Brown: State of the State is fiscal restraint

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With a cautiously optimistic tone, Gov. Jerry Brown preached prudence on Thursday morning during his annual State of the State address.

The speech — courteous in its brevity, clocking in at under 20 minutes — touted accomplishments and initiatives, like a budget surplus, several credit upgrades, a rainy-day fund, increased education spending and a raise in the minimum wage. However, it was most notable for its call to pay down existing obligations before creating new ones.

“The challenge is to solve today’s problems without making those of tomorrow even worse,” Brown told a packed Assembly floor, arguing the need for preparedness for life’s uncertainty. “In that spirit, you are not going to hear me talk today about new programs. Rather, I am going to focus on how we pay for the commitments we have already made.”

On the budget — Brown released his version earlier this month — the popular Democratic governor said that state economists predict that the next recession, if only of average intensity, “would cut our revenues by $55 billion over three years.”

“That is why it is imperative to build up the rainy-day fund, which was recently overwhelmingly approved by the voters, and invest our temporary surpluses in badly needed infrastructure or in other ways that will not lock in future spending,” Brown said.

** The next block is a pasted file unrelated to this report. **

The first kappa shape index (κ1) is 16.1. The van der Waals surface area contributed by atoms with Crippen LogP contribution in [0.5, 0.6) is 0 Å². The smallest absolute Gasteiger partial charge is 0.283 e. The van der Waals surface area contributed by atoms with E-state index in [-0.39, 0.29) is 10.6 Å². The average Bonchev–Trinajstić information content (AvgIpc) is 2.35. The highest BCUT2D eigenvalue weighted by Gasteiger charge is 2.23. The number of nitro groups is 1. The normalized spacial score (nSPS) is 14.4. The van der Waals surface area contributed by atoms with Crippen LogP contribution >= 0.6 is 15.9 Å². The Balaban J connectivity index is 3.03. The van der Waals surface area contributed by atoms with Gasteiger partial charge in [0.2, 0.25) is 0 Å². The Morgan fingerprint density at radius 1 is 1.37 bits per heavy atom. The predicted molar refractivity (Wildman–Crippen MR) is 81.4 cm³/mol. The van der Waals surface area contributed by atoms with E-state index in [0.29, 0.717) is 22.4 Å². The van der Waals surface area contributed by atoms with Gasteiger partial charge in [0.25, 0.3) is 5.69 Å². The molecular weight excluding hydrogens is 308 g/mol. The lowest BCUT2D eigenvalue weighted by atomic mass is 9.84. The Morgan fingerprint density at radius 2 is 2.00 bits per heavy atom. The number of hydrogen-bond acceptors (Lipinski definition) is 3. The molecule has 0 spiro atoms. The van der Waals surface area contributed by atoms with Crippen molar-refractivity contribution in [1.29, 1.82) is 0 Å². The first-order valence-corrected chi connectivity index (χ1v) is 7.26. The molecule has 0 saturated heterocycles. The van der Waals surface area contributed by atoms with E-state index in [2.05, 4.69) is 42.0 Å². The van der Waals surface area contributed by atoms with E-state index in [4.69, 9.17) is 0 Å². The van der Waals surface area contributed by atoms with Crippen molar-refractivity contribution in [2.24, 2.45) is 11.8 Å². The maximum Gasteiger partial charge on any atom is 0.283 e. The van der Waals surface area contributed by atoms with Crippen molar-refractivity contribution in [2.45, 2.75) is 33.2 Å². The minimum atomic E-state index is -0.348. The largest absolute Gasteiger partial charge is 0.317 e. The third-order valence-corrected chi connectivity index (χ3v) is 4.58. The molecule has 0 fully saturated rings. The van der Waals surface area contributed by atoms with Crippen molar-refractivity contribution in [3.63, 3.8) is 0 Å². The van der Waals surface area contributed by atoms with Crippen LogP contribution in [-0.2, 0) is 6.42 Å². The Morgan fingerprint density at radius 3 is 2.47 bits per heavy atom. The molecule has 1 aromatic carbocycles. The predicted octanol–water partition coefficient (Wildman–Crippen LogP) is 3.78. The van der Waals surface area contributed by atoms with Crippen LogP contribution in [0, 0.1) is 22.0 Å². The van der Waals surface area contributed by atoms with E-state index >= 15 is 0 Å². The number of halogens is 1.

Brown’s budget had revenue exceeding expectations by $3.6 billion, with most of the money being tucked into the rainy-day fund, according the Legislative Analyst’s Office.

While all the talk of fiscal restraint is likely to appease some concerns from the right, there was plenty to like for those on the left. On inequality, Brown touted a raise in the minimum wage, an Earned Income Tax Credit, paid sick leave and other traditionally Democratic priorities, including expanded access to health care under the Affordable Care Act.

“Most importantly – and this is truly monumental – we have wholeheartedly embraced the Affordable Care Act,” Brown said. “This is an historic achievement. It will provide health security to so many who could not otherwise afford it.”

Brown asked that legislators consider the revised managed care organization tax, a greater explanation of which can be found here on the California Chamber of Commerce website.

Brown applauded the 51 percent increase in education spending since 2011 and spoke of the need for increased funding for roads. He touted the Paris climate agreement and the Prop. 1 water bond, noting the bond’s passage as one of the “bright spots in our contentious politics.”

The transcript can be found here.

The proposed budget can be found here.

The LAO’s analysis of the budget can be found here.

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